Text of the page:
I was at a holiday party, and people were doing that thing where they try to get me to talk about theater. Mostly, when this happens, it's because people assume that I want to chat about shows I have seen or am about to see. (I do not.) But because this was a holiday party — an especially gigantic one, so crowded that it looked less like a party than like Utah, if Utah had run out of condoms sometime in the '70s — the party guests I was talking to were trying to get me to tell them which shows they should take their visiting relatives to.
I'd been cornered, trapped between a colossal light-up Frosty and a misshapen gingerbread house so crispy-burnt that it looked more like a gingerbread tarpaper shack. My friend Michelle and I had bumped into one another in front of the gingerbread lean-to, and, after our quick embrace, she'd done the inexcusable: She'd turned to the couple on our left, pointed to me, and blurted, "My friend is a theater critic!" And then she'd vanished.
Now I was being grilled by this couple, the female half of which had sprayed a cheerful stripe of fluorescent red into her fried-blond hair.
"So, maybe you could tell me," she began — and I immediately thought Perhaps my spleen will burst and I won't have to have this conversation —"what show we can take my mom to. She absolutely loves Phantom of the Opera. Is anything like that playing?"
Christmas-sweatered secretaries and bored-looking teens squeezed past; I wanted to grab one and whisper, "I don't care where you're headed — even if it's over there to that Rubbermaid bowl full of seven-layer salad — take me with you!" Instead, I drew a deep breath and said, "Well, the Yeston/Kopit Phantom is playing at Arizona Broadway Theater in April, but your mother will probably be gone by then. How about Tracy Letts' August: Osage County at Gammage? That runs through January 10. The New York Times raved about its Broadway production."
"Does it have songs?" Stripey Hair whined.
"No," I told her. "If you're looking for a musical, Arizona Theater Company is doing Ain't Misbehavin' through January 17. And Phoenix Theater is doing Glorious until the end of the month. That ought to be fun. It's about Florence Foster Jenkins, an old lady who was tone deaf but still managed to sing at Carnegie Hall."
Her husband leaned in close. His breath smelled of onion dip. "Is it supposed to be good?"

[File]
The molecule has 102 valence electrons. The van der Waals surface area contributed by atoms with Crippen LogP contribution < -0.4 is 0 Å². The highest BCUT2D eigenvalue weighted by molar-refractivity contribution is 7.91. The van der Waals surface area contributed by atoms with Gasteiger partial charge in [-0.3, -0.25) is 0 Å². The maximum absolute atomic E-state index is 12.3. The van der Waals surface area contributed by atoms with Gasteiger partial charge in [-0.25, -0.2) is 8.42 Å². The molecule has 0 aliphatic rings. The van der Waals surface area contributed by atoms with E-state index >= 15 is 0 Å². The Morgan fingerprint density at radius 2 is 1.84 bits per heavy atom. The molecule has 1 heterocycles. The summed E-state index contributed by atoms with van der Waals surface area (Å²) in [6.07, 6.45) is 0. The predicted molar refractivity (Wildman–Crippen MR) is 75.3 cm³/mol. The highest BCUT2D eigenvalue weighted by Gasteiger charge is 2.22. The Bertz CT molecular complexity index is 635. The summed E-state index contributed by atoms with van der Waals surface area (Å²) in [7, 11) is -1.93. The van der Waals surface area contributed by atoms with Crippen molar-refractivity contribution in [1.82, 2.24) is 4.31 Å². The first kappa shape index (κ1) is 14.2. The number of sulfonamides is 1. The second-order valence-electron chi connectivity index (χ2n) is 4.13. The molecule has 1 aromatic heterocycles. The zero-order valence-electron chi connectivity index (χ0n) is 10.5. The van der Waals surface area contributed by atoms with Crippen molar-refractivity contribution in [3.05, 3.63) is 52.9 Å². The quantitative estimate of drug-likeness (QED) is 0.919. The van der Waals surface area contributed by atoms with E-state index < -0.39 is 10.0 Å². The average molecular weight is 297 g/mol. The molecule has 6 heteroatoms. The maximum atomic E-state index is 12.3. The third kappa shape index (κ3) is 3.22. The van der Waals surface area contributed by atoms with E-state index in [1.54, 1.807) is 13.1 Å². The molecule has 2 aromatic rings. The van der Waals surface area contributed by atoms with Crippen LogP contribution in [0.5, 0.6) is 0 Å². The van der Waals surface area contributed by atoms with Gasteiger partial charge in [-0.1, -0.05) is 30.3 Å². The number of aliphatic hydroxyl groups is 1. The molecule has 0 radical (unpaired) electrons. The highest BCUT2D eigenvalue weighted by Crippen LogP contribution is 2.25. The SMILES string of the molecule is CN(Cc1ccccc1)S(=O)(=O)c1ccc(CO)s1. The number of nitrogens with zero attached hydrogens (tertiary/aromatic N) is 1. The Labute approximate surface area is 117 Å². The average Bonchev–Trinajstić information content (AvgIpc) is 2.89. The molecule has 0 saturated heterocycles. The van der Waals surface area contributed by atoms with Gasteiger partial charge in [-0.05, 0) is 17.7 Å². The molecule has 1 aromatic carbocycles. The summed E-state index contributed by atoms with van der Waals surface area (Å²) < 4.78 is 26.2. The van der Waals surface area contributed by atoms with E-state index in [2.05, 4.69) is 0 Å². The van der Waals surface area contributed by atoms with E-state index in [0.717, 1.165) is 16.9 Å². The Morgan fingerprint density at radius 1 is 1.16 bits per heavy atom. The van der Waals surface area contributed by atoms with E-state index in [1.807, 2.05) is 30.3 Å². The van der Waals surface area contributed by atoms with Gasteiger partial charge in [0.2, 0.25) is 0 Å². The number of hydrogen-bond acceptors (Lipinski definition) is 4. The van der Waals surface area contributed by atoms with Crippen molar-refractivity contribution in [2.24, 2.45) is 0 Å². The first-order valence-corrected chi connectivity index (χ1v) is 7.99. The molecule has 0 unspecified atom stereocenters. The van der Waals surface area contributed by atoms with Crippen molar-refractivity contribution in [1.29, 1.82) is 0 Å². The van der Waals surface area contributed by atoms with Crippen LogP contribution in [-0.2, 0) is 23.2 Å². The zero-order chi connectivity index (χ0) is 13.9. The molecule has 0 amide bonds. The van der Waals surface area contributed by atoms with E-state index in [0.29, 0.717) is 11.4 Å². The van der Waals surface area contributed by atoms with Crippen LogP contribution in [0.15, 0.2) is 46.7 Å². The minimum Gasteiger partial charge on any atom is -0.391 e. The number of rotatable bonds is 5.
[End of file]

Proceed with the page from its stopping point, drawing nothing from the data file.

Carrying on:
I silently wished for the thousandth time that day that I possessed the power to explode a stranger's head with just an impatient smile, and then said, "Everything is supposed to be good. Maybe you should take your mother-in-law to the movies."
"Yeah, right, you hate everything," a tall, skinny guy who'd been eavesdropping snorted. "I read your thing about the play where the three women kill their husbands."
"Then you'll recall that I very much liked The Smell of the Kill," I hollered above the party din, "but not the production. Or much of the acting."
Onion Dip rolled his eyes. "Name three shows you didn't hate this year," he huffed.
"Columbinus," I replied. "Teatro Bravo's Little Queen. Black Theater Troupe's delightful The Bluest Eye. And, as a bonus answer, I loved Sharon Collar in Premiere, even if the script sucked."
I went on to tell the happy couple that I was really looking forward to Avenue Q at Gammage in March, and that watching D. Scott Withers play Herbie in Arizona Broadway Theater's Gypsy later this month sounded like a good time, even if ABT was foolish enough not to have cast Michelle Gardner as Mama Rose when they had the chance. I admitted I was hoping David Barker would remount his Dodging Bullets — a rather astonishing one-man show about, among other things, the time Barker was shot by his own brother-in-law — sometime in 2010, and that I was counting the days until Stray Cat Theater opened David Bell's The Play About the Naked Guy, a comedy about a failed theater troupe, because Stray Cat had hired Damon Dering to direct, and Damon (whose own Nearly Naked Theater company is about to bust out with David Lindsay-Abaire's Fuddy Meers later this month) rarely gets anything wrong on stage.
Sometime during this recitation, we were joined by an inebriated man dressed as Baby New Year. He interrupted my monologue about how I'd give anything this year to see Lisa Fineberg Malone onstage in something — anything! — to slur, "I read your review of Revenge of a King. You should really go easy on theater people!"
I figured, I'm not going to take career advice from a drunk guy in a diaper, so I simply patted him on his big, hairy shoulder and said, "No." Then I snapped the front porch off the gingerbread shanty, stuck it in my mouth, and pressed past this group of holiday humbugs.
Go easy on theater people, my Great-Aunt Fanny, I thought as I headed for the door. Once there, I kept right on going, out into the world, straight toward another year full of what I hoped would be not unpleasant plays and musicals.